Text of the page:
This subgroup is characterized by having the P39 mutation within C2.

So far this mutation has been found only among Native Americans of Canada and the United States.  
C2 has been found among native men of the Venezuela-Colombia border area in South America, but 
all these men are negative for the P39 subgroup.

The most specific information on the distribution of C-P39 in a published study can be found in 
American Y Chromosomes into the Americas," by Stephen L. Zegura, Tatiana M. Karafet, Lev 
A. Zhivotovsky,. and Michael F. Hammer."  This was published in Molecular Biology and 
Evolution, vol 21(1), pp 164-75, published in 2004.  Figure 4 has the most specific information on P39. 

The authors found the following P39 men among the sampled men
Tanana of Alaska, 5 of 12
Cheyenne, 7 of 44
Sioux, 5 of 44
Apache, 14 of 96
Navajo, 1 of 78

But no C at all was found among Inuits, other Southwest Indians, Pima, Pueblo, Nixtec, Zapotec, 
Mixe, Maya, Ngobe, Kuna, Waunaan and Emberra or among the Wayu of South America.  Many 
of the samples were originally reported in a study by Karafet and others in the American Journal 
of Human Genetics in 1999, but a test for P39 was not then available.  Figure 1 in the Karafet study
 is helpful because it shows where the samples were taken.

In the Haplogroup C project, samples are available from men listing origins in areas of Canada, with 
the exception of one man with Virginia ancestry.  This is the first evidence of  P39 in Canada and 
Virginia.  The Native Americans of western Canada have not been sampled for this.

With (a) no P39 samples outside North America and (b) men in South America who are Cs but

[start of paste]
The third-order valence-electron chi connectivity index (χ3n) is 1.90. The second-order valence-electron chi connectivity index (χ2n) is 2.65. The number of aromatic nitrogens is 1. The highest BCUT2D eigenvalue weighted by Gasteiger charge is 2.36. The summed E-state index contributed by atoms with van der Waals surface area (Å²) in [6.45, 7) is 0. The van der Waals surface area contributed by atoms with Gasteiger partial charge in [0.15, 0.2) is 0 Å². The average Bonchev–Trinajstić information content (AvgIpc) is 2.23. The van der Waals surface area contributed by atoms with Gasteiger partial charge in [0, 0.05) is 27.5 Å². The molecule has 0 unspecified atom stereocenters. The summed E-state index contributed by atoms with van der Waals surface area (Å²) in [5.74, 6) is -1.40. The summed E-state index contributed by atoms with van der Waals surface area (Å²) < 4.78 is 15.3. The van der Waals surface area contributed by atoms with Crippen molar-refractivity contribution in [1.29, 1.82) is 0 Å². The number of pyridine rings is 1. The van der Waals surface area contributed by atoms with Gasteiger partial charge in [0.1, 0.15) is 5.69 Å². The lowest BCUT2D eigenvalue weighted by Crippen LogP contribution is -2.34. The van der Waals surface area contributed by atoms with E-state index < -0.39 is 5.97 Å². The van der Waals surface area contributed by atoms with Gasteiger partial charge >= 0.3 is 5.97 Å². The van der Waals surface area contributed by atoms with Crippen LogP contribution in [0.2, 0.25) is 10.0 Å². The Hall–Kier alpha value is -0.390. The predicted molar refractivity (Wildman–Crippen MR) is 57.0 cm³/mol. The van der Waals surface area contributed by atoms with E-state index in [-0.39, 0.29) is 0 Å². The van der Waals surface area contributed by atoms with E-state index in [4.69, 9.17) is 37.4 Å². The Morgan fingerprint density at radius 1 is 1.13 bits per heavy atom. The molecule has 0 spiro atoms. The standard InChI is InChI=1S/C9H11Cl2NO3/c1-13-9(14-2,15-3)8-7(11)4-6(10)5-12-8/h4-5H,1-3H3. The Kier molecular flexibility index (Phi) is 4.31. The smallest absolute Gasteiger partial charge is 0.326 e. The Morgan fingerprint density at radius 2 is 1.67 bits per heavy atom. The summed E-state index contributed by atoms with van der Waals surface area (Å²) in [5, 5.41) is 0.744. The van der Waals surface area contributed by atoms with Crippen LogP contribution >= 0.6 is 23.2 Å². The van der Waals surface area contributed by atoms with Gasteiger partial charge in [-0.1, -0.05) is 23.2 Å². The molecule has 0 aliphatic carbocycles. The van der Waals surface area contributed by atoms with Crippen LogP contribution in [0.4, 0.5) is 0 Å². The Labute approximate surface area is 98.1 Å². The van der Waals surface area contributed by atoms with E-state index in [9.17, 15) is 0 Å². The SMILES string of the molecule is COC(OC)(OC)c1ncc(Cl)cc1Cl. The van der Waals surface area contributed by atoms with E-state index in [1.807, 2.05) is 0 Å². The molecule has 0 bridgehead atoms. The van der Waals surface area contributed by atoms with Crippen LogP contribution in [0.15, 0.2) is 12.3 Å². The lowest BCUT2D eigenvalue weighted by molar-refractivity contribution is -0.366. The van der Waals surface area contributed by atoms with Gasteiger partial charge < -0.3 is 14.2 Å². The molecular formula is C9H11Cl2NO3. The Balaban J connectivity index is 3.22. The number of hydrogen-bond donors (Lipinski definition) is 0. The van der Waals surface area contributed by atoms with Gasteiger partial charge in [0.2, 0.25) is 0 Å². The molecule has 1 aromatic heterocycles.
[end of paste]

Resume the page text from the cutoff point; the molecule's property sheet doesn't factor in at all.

lack P39, this raises the possibility that P39 arose within an ancestor living in North America.  
Added to the complications, a comparison of our eastern Canadian marker values to those of 
the C2 not P39 in South America, a number of differences are noted, and this holds open the 
possibility they could be descendants of entirely different C2 ancestors in Asia and thus descended 
from two different C2 migrations to the Americas.   It should be noted also in the Zegura article 
that among haplogroup C men in the figure 4 phylogenetic diagram, the C3b men do not cluster 
with the South American C2 not P39 men.  But this was based only on 10 STR markers, and 
the diagram would not be as convincing as one with more markers.

Marker       E. Canadian    South American
                   C2               C2 not P39
DYS 19          15                  15
DYS389         13,29              12,27
DYS390         23                   24
DYS391           9                    9
DYS392         11                   11
DYS393         12                   12
DYS385         15,16              12,13
DYS438         10                   10
DYS439         11                   12
DYS437         14                   14
DYS448         21                   21
DYS456         16                   15
DYS458         18                   17
The South American data are from a study by Geppert and others using C2 (not P39 subgroups) 
samples from the Ecuadorian rain forest, and the Canadian data are from the Haplogroup C Project.

Subgroups under P39 are currently being validated and can be seen on the Composite C Tree under P39.

This explains some recent Native American origins research, but it is not clear how P39 men fit into this